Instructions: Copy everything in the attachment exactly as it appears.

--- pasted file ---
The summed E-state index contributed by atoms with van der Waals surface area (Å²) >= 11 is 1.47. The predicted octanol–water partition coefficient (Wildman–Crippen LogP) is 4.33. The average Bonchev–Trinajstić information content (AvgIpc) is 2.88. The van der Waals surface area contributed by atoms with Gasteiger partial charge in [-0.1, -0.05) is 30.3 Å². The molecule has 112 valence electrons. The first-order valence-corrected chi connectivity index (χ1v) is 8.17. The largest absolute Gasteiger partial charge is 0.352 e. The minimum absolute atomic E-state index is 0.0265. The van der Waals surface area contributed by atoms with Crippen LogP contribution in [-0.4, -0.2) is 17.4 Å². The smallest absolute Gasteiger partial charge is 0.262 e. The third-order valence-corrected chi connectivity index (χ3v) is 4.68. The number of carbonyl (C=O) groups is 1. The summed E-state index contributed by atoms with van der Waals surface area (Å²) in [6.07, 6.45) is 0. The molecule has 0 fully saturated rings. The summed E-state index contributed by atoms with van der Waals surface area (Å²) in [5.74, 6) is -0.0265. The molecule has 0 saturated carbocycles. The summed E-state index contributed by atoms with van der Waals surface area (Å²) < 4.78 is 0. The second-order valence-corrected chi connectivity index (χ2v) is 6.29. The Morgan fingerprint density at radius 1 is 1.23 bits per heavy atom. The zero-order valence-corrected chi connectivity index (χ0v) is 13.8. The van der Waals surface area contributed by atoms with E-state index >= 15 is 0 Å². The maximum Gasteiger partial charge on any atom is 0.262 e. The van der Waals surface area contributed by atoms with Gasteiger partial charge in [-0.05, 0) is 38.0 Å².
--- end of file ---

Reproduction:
The summed E-state index contributed by atoms with van der Waals surface area (Å²) >= 11 is 1.47. The predicted octanol–water partition coefficient (Wildman–Crippen LogP) is 4.33. The average Bonchev–Trinajstić information content (AvgIpc) is 2.88. The van der Waals surface area contributed by atoms with Gasteiger partial charge in [-0.1, -0.05) is 30.3 Å². The molecule has 112 valence electrons. The first-order valence-corrected chi connectivity index (χ1v) is 8.17. The largest absolute Gasteiger partial charge is 0.352 e. The minimum absolute atomic E-state index is 0.0265. The van der Waals surface area contributed by atoms with Crippen LogP contribution in [-0.4, -0.2) is 17.4 Å². The smallest absolute Gasteiger partial charge is 0.262 e. The third-order valence-corrected chi connectivity index (χ3v) is 4.68. The number of carbonyl (C=O) groups is 1. The summed E-state index contributed by atoms with van der Waals surface area (Å²) in [6.07, 6.45) is 0. The molecule has 0 fully saturated rings. The summed E-state index contributed by atoms with van der Waals surface area (Å²) in [5.74, 6) is -0.0265. The molecule has 0 saturated carbocycles. The summed E-state index contributed by atoms with van der Waals surface area (Å²) < 4.78 is 0. The second-order valence-corrected chi connectivity index (χ2v) is 6.29. The Morgan fingerprint density at radius 1 is 1.23 bits per heavy atom. The zero-order valence-corrected chi connectivity index (χ0v) is 13.8. The van der Waals surface area contributed by atoms with E-state index >= 15 is 0 Å². The maximum Gasteiger partial charge on any atom is 0.262 e. The van der Waals surface area contributed by atoms with Gasteiger partial charge in [-0.05, 0) is 38.0 Å².